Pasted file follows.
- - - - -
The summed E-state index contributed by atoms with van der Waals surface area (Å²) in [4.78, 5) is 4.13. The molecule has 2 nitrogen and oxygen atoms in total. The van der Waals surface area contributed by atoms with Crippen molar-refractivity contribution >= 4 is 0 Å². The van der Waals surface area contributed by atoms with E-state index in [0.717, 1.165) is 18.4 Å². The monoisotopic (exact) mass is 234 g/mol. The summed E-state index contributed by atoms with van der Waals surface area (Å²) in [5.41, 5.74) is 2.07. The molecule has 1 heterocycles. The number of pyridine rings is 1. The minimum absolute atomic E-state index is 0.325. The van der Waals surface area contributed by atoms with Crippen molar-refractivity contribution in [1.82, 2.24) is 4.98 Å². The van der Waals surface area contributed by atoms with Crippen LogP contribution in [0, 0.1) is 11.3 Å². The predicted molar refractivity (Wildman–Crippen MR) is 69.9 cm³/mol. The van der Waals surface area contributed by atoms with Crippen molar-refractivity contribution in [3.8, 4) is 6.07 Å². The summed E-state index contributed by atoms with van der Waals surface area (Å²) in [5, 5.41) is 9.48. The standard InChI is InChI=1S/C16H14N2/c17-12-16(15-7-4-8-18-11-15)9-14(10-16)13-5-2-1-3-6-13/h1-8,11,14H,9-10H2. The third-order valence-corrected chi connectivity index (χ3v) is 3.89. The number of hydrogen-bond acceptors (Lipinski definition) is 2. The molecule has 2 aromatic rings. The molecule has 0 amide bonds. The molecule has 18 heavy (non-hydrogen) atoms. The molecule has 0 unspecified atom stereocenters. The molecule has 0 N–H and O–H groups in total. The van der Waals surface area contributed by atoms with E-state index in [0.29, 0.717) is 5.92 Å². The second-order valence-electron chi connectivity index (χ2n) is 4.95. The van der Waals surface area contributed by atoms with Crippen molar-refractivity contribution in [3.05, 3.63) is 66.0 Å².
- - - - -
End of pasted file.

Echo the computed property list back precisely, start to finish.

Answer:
The summed E-state index contributed by atoms with van der Waals surface area (Å²) in [4.78, 5) is 4.13. The molecule has 2 nitrogen and oxygen atoms in total. The van der Waals surface area contributed by atoms with Crippen molar-refractivity contribution >= 4 is 0 Å². The van der Waals surface area contributed by atoms with E-state index in [0.717, 1.165) is 18.4 Å². The monoisotopic (exact) mass is 234 g/mol. The summed E-state index contributed by atoms with van der Waals surface area (Å²) in [5.41, 5.74) is 2.07. The molecule has 1 heterocycles. The number of pyridine rings is 1. The minimum absolute atomic E-state index is 0.325. The van der Waals surface area contributed by atoms with Crippen molar-refractivity contribution in [1.82, 2.24) is 4.98 Å². The van der Waals surface area contributed by atoms with Crippen LogP contribution in [0, 0.1) is 11.3 Å². The predicted molar refractivity (Wildman–Crippen MR) is 69.9 cm³/mol. The van der Waals surface area contributed by atoms with Crippen molar-refractivity contribution in [3.8, 4) is 6.07 Å². The summed E-state index contributed by atoms with van der Waals surface area (Å²) in [5, 5.41) is 9.48. The standard InChI is InChI=1S/C16H14N2/c17-12-16(15-7-4-8-18-11-15)9-14(10-16)13-5-2-1-3-6-13/h1-8,11,14H,9-10H2. The third-order valence-corrected chi connectivity index (χ3v) is 3.89. The number of hydrogen-bond acceptors (Lipinski definition) is 2. The molecule has 2 aromatic rings. The molecule has 0 amide bonds. The molecule has 18 heavy (non-hydrogen) atoms. The molecule has 0 unspecified atom stereocenters. The molecule has 0 N–H and O–H groups in total. The van der Waals surface area contributed by atoms with E-state index in [0.29, 0.717) is 5.92 Å². The second-order valence-electron chi connectivity index (χ2n) is 4.95. The van der Waals surface area contributed by atoms with Crippen molar-refractivity contribution in [3.05, 3.63) is 66.0 Å².